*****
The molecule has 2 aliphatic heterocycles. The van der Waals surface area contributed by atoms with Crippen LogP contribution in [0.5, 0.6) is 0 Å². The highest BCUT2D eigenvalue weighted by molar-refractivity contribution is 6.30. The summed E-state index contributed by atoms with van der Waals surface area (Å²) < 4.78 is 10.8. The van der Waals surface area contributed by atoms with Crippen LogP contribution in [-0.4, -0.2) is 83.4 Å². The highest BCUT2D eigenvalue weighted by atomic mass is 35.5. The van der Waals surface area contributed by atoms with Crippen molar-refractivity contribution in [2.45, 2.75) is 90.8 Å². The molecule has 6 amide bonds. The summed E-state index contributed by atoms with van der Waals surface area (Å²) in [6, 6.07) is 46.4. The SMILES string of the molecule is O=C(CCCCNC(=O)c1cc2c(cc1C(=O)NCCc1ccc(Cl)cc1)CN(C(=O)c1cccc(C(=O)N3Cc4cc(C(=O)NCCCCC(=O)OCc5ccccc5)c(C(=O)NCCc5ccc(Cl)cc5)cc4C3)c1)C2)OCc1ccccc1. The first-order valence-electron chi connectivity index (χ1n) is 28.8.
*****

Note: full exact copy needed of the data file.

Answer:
The molecule has 2 aliphatic heterocycles. The van der Waals surface area contributed by atoms with Crippen LogP contribution in [0.5, 0.6) is 0 Å². The highest BCUT2D eigenvalue weighted by molar-refractivity contribution is 6.30. The summed E-state index contributed by atoms with van der Waals surface area (Å²) < 4.78 is 10.8. The van der Waals surface area contributed by atoms with Crippen LogP contribution in [-0.4, -0.2) is 83.4 Å². The highest BCUT2D eigenvalue weighted by atomic mass is 35.5. The van der Waals surface area contributed by atoms with Crippen molar-refractivity contribution in [2.45, 2.75) is 90.8 Å². The molecule has 6 amide bonds. The summed E-state index contributed by atoms with van der Waals surface area (Å²) in [6, 6.07) is 46.4. The SMILES string of the molecule is O=C(CCCCNC(=O)c1cc2c(cc1C(=O)NCCc1ccc(Cl)cc1)CN(C(=O)c1cccc(C(=O)N3Cc4cc(C(=O)NCCCCC(=O)OCc5ccccc5)c(C(=O)NCCc5ccc(Cl)cc5)cc4C3)c1)C2)OCc1ccccc1. The first-order valence-electron chi connectivity index (χ1n) is 28.8.